A SPIKE in coronavirus cases in Wombwell which resulted in a mobile testing unit setting up to test more shoppers has been reversed, according to health bosses in the town.
Figures, which sharply rose last month, have fallen but due to the amount of tests carried out, residents have been told not to be alarmed if more positive cases are recorded as a result.
According to Barnsley Council, an increased amount of people who have tested positive have had no symptoms, leading to a fresh call for shoppers to maintain social distancing and wear face masks in public.
Julia Burrows, director of public health, said: “The daily and weekly number of coronavirus cases in Barnsley is reducing again and we are not on the national watch list for areas of concern.
“It’s good news that the small spike in cases we saw in Wombwell last week has now fallen.
“Thanks must go to the Wombwell residents who got tested and then isolated - you are helping to keep our communities safe.
“The enhanced testing in the area may mean that we see another rise in cases over the next week or so.”
According to latest figures, Barnsley - up to Wednesday - has recorded a total of 2,137 cases and 251 deaths, but had 19 confirmed positive tests between August 23 and August 29, down by six on the previous week.
“It is really good to know that only a very small number of residents have needed hospitalisation due to coronavirus over recent weeks, and this probably reflects the fact that we are currently seeing most of our cases in younger age groups,” Ms Burrows added.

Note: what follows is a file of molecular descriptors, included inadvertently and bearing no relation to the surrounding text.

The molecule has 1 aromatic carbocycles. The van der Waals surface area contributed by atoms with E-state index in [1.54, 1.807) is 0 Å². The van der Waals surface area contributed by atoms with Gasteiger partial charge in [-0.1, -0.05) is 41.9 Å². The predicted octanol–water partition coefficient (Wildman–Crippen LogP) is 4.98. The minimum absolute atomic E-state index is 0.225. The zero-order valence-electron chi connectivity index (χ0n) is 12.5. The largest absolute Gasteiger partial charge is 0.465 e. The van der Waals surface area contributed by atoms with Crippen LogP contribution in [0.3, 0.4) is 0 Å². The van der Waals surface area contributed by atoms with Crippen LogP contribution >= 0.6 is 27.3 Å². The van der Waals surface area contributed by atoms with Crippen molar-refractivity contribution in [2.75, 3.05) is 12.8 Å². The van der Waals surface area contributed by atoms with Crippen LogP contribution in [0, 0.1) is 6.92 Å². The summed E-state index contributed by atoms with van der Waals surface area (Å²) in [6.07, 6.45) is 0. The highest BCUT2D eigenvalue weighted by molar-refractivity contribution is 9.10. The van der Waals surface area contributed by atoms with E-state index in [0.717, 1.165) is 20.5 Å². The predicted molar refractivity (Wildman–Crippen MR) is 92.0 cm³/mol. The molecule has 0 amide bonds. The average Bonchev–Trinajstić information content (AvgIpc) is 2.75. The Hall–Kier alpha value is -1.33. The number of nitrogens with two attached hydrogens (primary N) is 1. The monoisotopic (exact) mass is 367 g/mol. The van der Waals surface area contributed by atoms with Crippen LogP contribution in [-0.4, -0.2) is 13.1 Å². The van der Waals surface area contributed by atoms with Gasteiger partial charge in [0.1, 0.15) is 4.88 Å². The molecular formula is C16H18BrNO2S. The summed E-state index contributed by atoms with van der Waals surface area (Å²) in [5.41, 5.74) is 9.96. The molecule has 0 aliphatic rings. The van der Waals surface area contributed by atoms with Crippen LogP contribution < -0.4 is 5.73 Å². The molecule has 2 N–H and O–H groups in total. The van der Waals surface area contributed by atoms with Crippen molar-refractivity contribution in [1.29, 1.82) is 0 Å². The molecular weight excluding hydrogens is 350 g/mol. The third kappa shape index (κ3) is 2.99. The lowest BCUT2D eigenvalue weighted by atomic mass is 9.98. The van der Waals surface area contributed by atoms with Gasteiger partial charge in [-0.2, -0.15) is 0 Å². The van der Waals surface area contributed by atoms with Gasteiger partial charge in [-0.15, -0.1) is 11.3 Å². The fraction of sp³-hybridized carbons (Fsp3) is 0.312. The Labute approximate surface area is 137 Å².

“However, if the number of positive cases rises significantly again among the population, it will inevitably spill over into more vulnerable groups and could result in hospital admissions again, and sadly more deaths.
“We have already seen nationally that people of all ages, including those with no underlying health conditions, can become seriously ill and conversely many people who have received positive tests have been symptom-free.
“Some people may experience longer-term health problems.
“Their symptoms may alternately improve and worsen over time and can include a variety of difficulties, from fatigue and trouble concentrating, to anxiety, muscle weakness and continuing shortness of breath.
“The actions you take, including reporting symptoms and following all the appropriate guidance, will have an important role in protecting the most vulnerable in society and in shaping the overall trajectory of the epidemic.
“Whatever your opinion on coronavirus, I urge you to follow the guidance and help protect our borough, especially those within our community who will need hospital admission and intensive care support if we see the numbers of cases rise significantly over the next few months as we move into winter.”
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